Evaluation of student mastery of course competencies will be accomplished using the following methods:
A minimum of five examinations 50% of grade Final 15% of grade Assignments/Quizzes/Homework 15% of grade Laboratory 20% of grade 100% of grade Grading Scale: A = 90% - 100% B = 80% - 89% C = 70% - 79% D = 60% - 69% F = 0% - 59%
- Computer literacy: Students will need basic word processing and Internet searching skills for the completion of some papers, exercises and projects.
- Safety: Students entering this class should be aware that they may be in close contact with potentially hazardous chemicals and equipment. The students should assume responsibility in conducting themselves in a manner to minimize such hazards.
- Safety: Chemical hazards or use of equipment dictate that goggles, shoes and protective covering will be worn whenever chemicals or equipment are used.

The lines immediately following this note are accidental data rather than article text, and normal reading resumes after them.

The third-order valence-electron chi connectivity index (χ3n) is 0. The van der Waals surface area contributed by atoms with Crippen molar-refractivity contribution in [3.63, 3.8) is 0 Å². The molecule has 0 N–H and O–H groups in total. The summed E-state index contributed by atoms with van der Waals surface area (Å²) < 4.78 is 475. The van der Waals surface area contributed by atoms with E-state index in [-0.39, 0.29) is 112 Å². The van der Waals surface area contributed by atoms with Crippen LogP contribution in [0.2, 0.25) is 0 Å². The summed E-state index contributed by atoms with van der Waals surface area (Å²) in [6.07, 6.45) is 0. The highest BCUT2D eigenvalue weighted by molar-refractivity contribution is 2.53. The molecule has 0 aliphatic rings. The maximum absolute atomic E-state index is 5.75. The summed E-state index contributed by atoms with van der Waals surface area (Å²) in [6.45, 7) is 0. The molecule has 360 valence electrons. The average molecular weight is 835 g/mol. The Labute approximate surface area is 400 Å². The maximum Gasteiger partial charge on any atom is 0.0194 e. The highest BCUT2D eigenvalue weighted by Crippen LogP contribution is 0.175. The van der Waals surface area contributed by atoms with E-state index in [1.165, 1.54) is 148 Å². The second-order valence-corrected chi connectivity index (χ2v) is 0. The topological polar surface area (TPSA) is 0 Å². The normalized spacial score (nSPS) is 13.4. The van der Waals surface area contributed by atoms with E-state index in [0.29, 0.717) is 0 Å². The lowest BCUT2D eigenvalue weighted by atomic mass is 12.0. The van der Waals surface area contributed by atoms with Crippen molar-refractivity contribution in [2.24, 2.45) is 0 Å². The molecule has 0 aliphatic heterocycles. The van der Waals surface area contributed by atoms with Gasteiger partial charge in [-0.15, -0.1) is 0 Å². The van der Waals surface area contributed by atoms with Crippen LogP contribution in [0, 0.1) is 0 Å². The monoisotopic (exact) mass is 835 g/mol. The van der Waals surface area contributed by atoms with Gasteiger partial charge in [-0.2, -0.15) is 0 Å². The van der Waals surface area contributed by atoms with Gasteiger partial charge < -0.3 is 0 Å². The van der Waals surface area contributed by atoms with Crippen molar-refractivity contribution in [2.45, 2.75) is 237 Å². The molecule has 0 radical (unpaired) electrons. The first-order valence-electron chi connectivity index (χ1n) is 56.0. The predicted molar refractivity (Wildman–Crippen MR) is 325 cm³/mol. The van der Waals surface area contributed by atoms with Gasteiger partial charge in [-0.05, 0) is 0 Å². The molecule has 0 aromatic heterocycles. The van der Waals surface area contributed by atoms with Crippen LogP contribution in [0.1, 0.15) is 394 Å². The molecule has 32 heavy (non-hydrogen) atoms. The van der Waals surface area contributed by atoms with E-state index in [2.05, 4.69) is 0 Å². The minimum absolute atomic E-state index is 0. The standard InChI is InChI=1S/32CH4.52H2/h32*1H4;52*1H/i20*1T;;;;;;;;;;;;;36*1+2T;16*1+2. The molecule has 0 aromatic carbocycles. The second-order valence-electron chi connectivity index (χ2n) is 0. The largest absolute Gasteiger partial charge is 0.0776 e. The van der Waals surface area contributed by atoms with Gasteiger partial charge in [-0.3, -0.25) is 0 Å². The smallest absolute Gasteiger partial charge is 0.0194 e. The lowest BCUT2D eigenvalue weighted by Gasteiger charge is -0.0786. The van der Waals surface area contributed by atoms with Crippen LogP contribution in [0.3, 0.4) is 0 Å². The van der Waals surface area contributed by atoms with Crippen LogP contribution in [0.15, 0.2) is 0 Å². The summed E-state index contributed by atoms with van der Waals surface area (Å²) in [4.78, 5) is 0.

- Consumption of food, beverages or tobacco is strictly prohibited and will not be tolerated.
If you are a student with a disability, and if you will be requesting accommodations, it is your responsibility to contact Access Services. Access Services will recommend any appropriate accommodations to your professor and his/her director. The professor and director will identify for you which accommodations will be arranged.
JCCC provides a range of services to allow persons with disabilities to participate in educational programs and activities. If you desire support services, contact the office of Access Services for Students With Disabilities (913) 469-8500, ext. 3521 or TDD (913) 469-3885. The Access Services office is located in the Success Center on the second floor of the Student Center.